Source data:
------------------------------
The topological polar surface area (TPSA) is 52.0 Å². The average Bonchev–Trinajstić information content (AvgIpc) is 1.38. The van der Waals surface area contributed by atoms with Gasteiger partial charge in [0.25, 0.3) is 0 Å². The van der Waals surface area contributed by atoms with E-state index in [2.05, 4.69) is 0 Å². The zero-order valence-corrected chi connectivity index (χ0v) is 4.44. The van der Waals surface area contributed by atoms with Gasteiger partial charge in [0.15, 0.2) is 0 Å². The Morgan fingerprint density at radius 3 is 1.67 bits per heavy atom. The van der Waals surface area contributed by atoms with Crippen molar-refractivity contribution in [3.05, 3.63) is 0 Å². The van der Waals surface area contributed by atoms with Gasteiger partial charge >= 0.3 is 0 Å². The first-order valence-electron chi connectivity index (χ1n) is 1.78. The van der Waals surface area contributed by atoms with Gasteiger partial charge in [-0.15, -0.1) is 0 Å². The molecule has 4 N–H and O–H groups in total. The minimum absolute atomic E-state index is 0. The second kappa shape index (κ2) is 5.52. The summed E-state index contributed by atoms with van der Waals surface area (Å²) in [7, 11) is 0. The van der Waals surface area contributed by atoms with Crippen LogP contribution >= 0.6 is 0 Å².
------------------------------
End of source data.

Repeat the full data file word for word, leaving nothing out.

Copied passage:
The topological polar surface area (TPSA) is 52.0 Å². The average Bonchev–Trinajstić information content (AvgIpc) is 1.38. The van der Waals surface area contributed by atoms with Gasteiger partial charge in [0.25, 0.3) is 0 Å². The van der Waals surface area contributed by atoms with E-state index in [2.05, 4.69) is 0 Å². The zero-order valence-corrected chi connectivity index (χ0v) is 4.44. The van der Waals surface area contributed by atoms with Gasteiger partial charge in [0.15, 0.2) is 0 Å². The Morgan fingerprint density at radius 3 is 1.67 bits per heavy atom. The van der Waals surface area contributed by atoms with Crippen molar-refractivity contribution in [3.05, 3.63) is 0 Å². The van der Waals surface area contributed by atoms with Gasteiger partial charge >= 0.3 is 0 Å². The first-order valence-electron chi connectivity index (χ1n) is 1.78. The van der Waals surface area contributed by atoms with Gasteiger partial charge in [-0.15, -0.1) is 0 Å². The molecule has 4 N–H and O–H groups in total. The minimum absolute atomic E-state index is 0. The second kappa shape index (κ2) is 5.52. The summed E-state index contributed by atoms with van der Waals surface area (Å²) in [7, 11) is 0. The van der Waals surface area contributed by atoms with Crippen LogP contribution >= 0.6 is 0 Å².